Although percutaneous balloon angioplasty is an established endovascular therapy for tibial revascularization, its mechanism of action involves trauma to the vessel wall due to arterial expansion causing plaque redistribution and rupture.1-5 This type of injury to the vessel wall, especially with uneven expansion, may lead to an acute flow-limiting dissection, which would necessitate bailout stenting, and neointimal hyperplasia can contribute to late lumen loss.4,5

Nevertheless, one of the most important factors in achieving a durable endovascular result in the tibial arteries is to maximize acute luminal gain. The Chocolate® PTA Balloon Catheter (manufactured by TriReme Medical, LLC, distributed by Cordis Corporation) attempts to minimize vessel wall trauma, thereby decreasing both early and late lumen loss.6 It is composed of a nitinol pressure shield over a semicompliant balloon. Once inflated, it forms multiple alternating grooves and balloon pillows, allowing for a more controlled distribution of shear force despite variability in lesion morphology (Figure 1).6

The dynamic shape of this balloon allows the operator to take it up to its rated burst pressure while minimizing the risk of flow-limiting dissections (Figure 2). Unlike cutting or scoring balloons, the pressure shield does not cut into the arterial wall; instead, it constrains the balloon and enables a uniform inflation by creating the mounds or pillows. This provides for the high inflation pressures needed in calcified tibial lesions. The typical outcome is an excellent angioplasty result with no dissection.

By reducing the need for bailout stenting, we have the potential to reduce the overall cost of care for patients with critical limb ischemia and expect improved outcomes. The Chocolate BAR registry demonstrated markedly reduced rates of dissection and bailout stenting compared to trials using normal percutaneous angioplasty alone in both above- and below-the-knee applications.7-10

We often use Chocolate® PTA Balloon dilatation in conjunction with plaque-debulking atherectomy, especially in calcified vessels, for maximal luminal gain. As for oversizing the balloon, we are quite liberal: For a 5-mm vessel, we typically use a 6-mm balloon. For a 3-mm tibial vessel, we use a 3.5-mm balloon. We also use the 3-mm balloon all the way down to the ankle without issues among any patient population.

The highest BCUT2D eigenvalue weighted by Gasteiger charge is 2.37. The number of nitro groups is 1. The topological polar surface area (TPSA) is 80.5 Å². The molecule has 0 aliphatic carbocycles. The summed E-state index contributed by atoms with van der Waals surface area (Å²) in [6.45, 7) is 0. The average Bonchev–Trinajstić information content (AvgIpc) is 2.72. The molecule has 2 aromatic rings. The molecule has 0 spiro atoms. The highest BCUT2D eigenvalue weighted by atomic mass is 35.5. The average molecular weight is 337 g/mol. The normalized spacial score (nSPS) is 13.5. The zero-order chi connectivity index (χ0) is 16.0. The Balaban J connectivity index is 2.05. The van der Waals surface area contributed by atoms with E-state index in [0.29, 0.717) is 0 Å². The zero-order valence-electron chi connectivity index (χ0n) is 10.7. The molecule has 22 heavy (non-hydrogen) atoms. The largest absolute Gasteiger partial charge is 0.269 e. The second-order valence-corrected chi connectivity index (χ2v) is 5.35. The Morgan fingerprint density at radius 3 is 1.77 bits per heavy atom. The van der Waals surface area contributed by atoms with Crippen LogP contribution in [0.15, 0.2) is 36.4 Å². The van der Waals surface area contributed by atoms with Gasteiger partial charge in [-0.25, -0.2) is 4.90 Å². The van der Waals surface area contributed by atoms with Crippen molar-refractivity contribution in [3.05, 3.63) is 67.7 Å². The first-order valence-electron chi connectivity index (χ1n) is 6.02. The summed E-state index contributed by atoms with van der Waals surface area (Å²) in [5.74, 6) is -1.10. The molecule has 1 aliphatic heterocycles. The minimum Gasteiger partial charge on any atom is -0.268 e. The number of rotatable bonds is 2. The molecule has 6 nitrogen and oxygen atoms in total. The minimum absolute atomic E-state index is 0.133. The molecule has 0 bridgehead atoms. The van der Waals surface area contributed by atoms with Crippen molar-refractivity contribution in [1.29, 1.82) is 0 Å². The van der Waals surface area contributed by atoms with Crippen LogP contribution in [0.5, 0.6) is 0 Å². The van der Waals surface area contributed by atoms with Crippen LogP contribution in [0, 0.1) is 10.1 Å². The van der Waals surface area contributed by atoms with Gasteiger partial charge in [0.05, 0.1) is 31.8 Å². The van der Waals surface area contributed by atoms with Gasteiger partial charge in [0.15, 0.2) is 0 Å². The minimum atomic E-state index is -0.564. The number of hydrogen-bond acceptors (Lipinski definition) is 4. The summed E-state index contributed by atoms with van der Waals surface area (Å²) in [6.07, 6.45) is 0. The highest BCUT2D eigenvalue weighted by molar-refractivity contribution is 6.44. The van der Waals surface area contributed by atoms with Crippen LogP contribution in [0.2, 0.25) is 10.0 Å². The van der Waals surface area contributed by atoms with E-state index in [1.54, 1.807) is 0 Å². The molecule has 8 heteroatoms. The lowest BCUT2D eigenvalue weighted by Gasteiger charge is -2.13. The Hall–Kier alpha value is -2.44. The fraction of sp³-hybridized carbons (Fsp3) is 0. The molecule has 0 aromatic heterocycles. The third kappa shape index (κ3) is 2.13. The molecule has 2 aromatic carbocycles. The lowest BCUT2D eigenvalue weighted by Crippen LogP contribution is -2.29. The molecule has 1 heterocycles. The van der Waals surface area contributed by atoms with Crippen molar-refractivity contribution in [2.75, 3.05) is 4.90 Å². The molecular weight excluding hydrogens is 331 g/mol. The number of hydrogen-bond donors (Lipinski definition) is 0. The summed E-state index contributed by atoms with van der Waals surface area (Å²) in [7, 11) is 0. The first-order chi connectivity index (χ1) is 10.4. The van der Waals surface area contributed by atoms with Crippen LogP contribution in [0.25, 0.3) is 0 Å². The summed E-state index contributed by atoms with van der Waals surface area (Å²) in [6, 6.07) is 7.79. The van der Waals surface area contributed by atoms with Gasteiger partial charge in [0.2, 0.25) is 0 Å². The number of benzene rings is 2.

A 71-year-old man with a history of peripheral vascular disease, coronary artery disease with myocardial infarction (at age 70), hypertension, and chronic obstructive pulmonary disease was referred to our vascular clinic with bilateral critical limb ischemia of his lower extremities manifesting as ischemic rest pain. He had good femoral and popliteal pulses bilaterally and Dopplerable dorsalis pedis pulses.

Lower extremity angiography revealed bilateral tibial occlusive disease that was more significant on the left side. The decision was made to intervene on the left side and to address the right tibial occlusion in a subsequent intervention. The partially calcified left anterior tibial artery was occluded, with minimal distal reconstitution (Figure 3A).

Contralateral access was used to place a 6-F sheath over the iliac bifurcation. A microcatheter and hydrophilic guidewire were used to cross the left anterior tibial artery. Atherectomy was then performed using a 1.25-mm Diamondback 360 orbital atherectomy device (Cardiovascular Systems, Inc.).

Angioplasty was performed using a 3-mm outer-diameter Chocolate® PTA Balloon, which was inflated slowly up to half nominal pressure at 30 seconds, then up to nominal pressure by 1 minute, and finally up to its rated burst pressure with deflation at 1 minute, 30 seconds. The results showed wide patency with excellent flow (Figure 3B).

After the intervention and antibiotic therapy, cellulitis and pain resolved.

Robert Beasley, MS, MD, is Director of Vascular/Interventional Radiology, MSMC Vein Center, and the Wound Healing Center at Mount Sinai Medical Center in Miami Beach, Florida. He has disclosed that he is a consultant and trainer for Cordis Corporation and Cardiovascular Systems, Inc. Dr. Beasley may be reached at

Ali Malik, MD, is a radiology resident at Mount Sinai Medical Center in Miami Beach, Florida. He has stated that he has no financial interests related to this article. Dr. Malik may be reached at

Amit Bhakoo, MD, is a radiology resident at Mount Sinai Medical Center in Miami Beach, Florida. He has stated that he has no financial interests related to this article. Dr. Bhakoo may be reached at

Brandon Olivieri, MD, is Chief Radiology Resident at Mount Sinai Medical Center in Miami Beach, Florida. He has stated that he has no financial interests related to this article. Dr. Olivieri may be reached at

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